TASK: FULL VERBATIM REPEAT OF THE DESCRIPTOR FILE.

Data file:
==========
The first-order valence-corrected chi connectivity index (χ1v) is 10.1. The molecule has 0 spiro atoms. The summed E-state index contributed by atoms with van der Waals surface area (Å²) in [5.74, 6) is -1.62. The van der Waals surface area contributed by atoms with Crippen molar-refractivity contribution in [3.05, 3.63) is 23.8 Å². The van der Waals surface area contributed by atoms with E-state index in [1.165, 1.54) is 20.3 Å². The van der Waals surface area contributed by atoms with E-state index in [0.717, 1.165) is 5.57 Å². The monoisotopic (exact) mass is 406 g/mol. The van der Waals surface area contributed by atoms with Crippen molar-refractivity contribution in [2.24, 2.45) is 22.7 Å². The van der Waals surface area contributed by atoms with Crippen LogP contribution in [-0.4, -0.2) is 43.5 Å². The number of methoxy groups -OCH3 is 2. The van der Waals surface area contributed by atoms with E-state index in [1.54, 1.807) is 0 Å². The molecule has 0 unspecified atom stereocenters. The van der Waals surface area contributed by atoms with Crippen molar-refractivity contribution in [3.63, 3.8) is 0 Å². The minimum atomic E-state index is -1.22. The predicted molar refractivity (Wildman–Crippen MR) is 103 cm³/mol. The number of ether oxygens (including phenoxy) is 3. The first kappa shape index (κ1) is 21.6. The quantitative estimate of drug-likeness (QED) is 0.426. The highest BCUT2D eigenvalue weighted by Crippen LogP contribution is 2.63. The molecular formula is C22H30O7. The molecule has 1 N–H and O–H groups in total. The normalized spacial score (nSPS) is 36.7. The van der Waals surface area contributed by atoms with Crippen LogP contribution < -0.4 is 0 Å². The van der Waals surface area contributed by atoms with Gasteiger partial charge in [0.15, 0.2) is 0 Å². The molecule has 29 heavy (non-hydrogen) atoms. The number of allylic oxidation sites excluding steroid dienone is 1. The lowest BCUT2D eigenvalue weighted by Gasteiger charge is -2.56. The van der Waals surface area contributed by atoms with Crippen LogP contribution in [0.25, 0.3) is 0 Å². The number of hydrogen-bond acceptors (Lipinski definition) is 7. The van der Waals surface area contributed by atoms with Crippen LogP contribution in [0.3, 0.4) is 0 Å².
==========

The first-order valence-corrected chi connectivity index (χ1v) is 10.1. The molecule has 0 spiro atoms. The summed E-state index contributed by atoms with van der Waals surface area (Å²) in [5.74, 6) is -1.62. The van der Waals surface area contributed by atoms with Crippen molar-refractivity contribution in [3.05, 3.63) is 23.8 Å². The van der Waals surface area contributed by atoms with E-state index in [1.165, 1.54) is 20.3 Å². The van der Waals surface area contributed by atoms with E-state index in [0.717, 1.165) is 5.57 Å². The monoisotopic (exact) mass is 406 g/mol. The van der Waals surface area contributed by atoms with Crippen molar-refractivity contribution in [2.24, 2.45) is 22.7 Å². The van der Waals surface area contributed by atoms with Crippen LogP contribution in [-0.4, -0.2) is 43.5 Å². The number of methoxy groups -OCH3 is 2. The van der Waals surface area contributed by atoms with E-state index in [1.54, 1.807) is 0 Å². The molecule has 0 unspecified atom stereocenters. The van der Waals surface area contributed by atoms with Crippen molar-refractivity contribution in [3.63, 3.8) is 0 Å². The minimum atomic E-state index is -1.22. The predicted molar refractivity (Wildman–Crippen MR) is 103 cm³/mol. The number of ether oxygens (including phenoxy) is 3. The first kappa shape index (κ1) is 21.6. The quantitative estimate of drug-likeness (QED) is 0.426. The highest BCUT2D eigenvalue weighted by Crippen LogP contribution is 2.63. The molecular formula is C22H30O7. The molecule has 1 N–H and O–H groups in total. The normalized spacial score (nSPS) is 36.7. The van der Waals surface area contributed by atoms with Crippen LogP contribution < -0.4 is 0 Å². The van der Waals surface area contributed by atoms with Gasteiger partial charge in [0.15, 0.2) is 0 Å². The molecule has 29 heavy (non-hydrogen) atoms. The number of allylic oxidation sites excluding steroid dienone is 1. The lowest BCUT2D eigenvalue weighted by Gasteiger charge is -2.56. The van der Waals surface area contributed by atoms with Crippen LogP contribution in [0.25, 0.3) is 0 Å². The number of hydrogen-bond acceptors (Lipinski definition) is 7. The van der Waals surface area contributed by atoms with Crippen LogP contribution in [0.3, 0.4) is 0 Å².